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AMD Hardware

AMD Gives ARM License a Miss, Will Stick To x86 67

CWmike writes "Advanced Micro Devices has shot down rumors that it is pursuing an ARM license, saying it will stick to developing chips for tablets around the x86 architecture. 'We've made a big bet on APUs, which are x86,' said John Taylor, a marketing director at AMD, referring to accelerated processing units. AMD has been criticized for a lethargic approach to entering the fast-growing tablet market, which is dominated by ARM."
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AMD Gives ARM License a Miss, Will Stick To x86

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  • Not a Surprise (Score:4, Informative)

    by TheEyes ( 1686556 ) on Friday April 29, 2011 @08:56PM (#35981484)

    This should come as no surprise to anyone who's been paying attention to AMD. AMD has already bet on x86-64 scaling down to tablet form factors; that is, after all, the entire point of the Bobcat architecture. Later this year when Bobcat transitions to 28 nm we'll see if it pans out; even if it doesn't there's always the 20nm transition in late 2012, and that's sure to lower power requirements enough to make an x86 tablet viable.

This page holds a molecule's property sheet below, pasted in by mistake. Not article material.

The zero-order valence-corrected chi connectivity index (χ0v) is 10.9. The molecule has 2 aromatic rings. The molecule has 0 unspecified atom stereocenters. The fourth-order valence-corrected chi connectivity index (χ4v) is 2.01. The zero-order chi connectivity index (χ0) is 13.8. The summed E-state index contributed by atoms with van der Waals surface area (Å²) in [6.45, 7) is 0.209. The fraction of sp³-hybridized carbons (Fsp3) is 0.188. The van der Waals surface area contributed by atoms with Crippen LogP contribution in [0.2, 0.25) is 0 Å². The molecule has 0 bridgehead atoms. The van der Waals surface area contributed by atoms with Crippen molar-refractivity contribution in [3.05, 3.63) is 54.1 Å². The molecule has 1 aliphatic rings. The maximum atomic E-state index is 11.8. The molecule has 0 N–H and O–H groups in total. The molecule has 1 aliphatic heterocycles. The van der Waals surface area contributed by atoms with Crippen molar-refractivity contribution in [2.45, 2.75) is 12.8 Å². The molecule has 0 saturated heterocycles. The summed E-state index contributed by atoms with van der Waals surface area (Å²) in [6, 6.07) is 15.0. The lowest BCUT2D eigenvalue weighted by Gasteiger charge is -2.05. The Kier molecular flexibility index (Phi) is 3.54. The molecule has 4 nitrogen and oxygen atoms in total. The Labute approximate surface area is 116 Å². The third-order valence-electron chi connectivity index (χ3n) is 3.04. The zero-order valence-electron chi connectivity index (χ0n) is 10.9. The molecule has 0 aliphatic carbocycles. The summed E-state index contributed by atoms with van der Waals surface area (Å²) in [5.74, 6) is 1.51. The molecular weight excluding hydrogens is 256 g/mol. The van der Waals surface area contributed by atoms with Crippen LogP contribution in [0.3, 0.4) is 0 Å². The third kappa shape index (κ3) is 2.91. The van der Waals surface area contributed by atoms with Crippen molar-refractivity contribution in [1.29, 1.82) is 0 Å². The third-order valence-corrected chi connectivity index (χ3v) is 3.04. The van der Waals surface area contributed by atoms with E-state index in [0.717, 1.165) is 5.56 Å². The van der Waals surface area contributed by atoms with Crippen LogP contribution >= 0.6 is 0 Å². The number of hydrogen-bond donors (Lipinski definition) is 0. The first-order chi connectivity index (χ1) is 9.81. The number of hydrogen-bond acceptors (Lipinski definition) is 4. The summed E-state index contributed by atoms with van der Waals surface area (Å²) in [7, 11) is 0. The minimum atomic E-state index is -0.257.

At the same time, it's obvious that there really isn't any room in the ARM SoC market for new entrants*. NVIDIA is already selling Tegra 2 SoCs for a cut-rate $25 a chip, and those are going into already too expensive [] Android tablets. The message is clear: the only way to make a profit with ARM chips is in volume, and there's no way a new entrant like AMD is going to ramp to significant volume to even cover production and R&D costs before their own Bobcat architecture has made the transition to 28-20nm and they're basically competing with themselves.

    *- Yes, I know AMD wouldn't be entirely a new entrant, as they had an ARM license as recently as a few years ago, which they subsequently sold off, but by this point they'd essentially be new entrants all over again

COMPASS [for the CDC-6000 series] is the sort of assembler one expects from a corporation whose president codes in octal. -- J.N. Gray